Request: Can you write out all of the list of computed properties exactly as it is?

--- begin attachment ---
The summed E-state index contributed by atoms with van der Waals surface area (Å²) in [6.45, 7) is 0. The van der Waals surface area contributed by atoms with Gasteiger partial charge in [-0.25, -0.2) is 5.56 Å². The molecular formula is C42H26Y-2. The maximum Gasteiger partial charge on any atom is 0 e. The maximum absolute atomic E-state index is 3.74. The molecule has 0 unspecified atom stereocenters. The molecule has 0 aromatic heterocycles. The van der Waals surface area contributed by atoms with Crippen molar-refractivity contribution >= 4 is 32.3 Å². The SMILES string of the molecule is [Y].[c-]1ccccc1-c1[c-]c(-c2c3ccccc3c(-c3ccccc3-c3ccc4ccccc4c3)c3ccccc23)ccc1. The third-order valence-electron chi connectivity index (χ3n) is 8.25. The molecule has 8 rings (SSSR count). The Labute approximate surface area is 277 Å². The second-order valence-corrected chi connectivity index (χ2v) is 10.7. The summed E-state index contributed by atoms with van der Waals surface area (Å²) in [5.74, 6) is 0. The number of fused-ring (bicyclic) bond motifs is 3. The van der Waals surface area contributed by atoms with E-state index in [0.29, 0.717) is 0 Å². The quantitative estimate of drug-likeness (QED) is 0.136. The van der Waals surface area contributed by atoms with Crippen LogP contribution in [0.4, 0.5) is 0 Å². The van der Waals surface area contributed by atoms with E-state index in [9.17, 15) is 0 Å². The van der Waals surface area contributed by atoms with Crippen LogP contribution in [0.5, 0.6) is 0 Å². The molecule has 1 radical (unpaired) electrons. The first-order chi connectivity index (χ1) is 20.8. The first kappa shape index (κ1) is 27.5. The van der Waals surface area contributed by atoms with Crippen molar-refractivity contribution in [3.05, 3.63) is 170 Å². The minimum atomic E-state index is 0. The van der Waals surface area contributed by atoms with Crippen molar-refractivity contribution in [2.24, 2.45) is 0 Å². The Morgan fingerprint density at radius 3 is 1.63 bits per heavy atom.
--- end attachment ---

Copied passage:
The summed E-state index contributed by atoms with van der Waals surface area (Å²) in [6.45, 7) is 0. The van der Waals surface area contributed by atoms with Gasteiger partial charge in [-0.25, -0.2) is 5.56 Å². The molecular formula is C42H26Y-2. The maximum Gasteiger partial charge on any atom is 0 e. The maximum absolute atomic E-state index is 3.74. The molecule has 0 unspecified atom stereocenters. The molecule has 0 aromatic heterocycles. The van der Waals surface area contributed by atoms with Crippen molar-refractivity contribution >= 4 is 32.3 Å². The SMILES string of the molecule is [Y].[c-]1ccccc1-c1[c-]c(-c2c3ccccc3c(-c3ccccc3-c3ccc4ccccc4c3)c3ccccc23)ccc1. The third-order valence-electron chi connectivity index (χ3n) is 8.25. The molecule has 8 rings (SSSR count). The Labute approximate surface area is 277 Å². The second-order valence-corrected chi connectivity index (χ2v) is 10.7. The summed E-state index contributed by atoms with van der Waals surface area (Å²) in [5.74, 6) is 0. The number of fused-ring (bicyclic) bond motifs is 3. The van der Waals surface area contributed by atoms with E-state index in [0.29, 0.717) is 0 Å². The quantitative estimate of drug-likeness (QED) is 0.136. The van der Waals surface area contributed by atoms with Crippen LogP contribution in [0.4, 0.5) is 0 Å². The van der Waals surface area contributed by atoms with E-state index in [9.17, 15) is 0 Å². The van der Waals surface area contributed by atoms with Crippen LogP contribution in [0.5, 0.6) is 0 Å². The molecule has 1 radical (unpaired) electrons. The first-order chi connectivity index (χ1) is 20.8. The first kappa shape index (κ1) is 27.5. The van der Waals surface area contributed by atoms with Crippen molar-refractivity contribution in [3.05, 3.63) is 170 Å². The minimum atomic E-state index is 0. The van der Waals surface area contributed by atoms with Crippen molar-refractivity contribution in [2.24, 2.45) is 0 Å². The Morgan fingerprint density at radius 3 is 1.63 bits per heavy atom.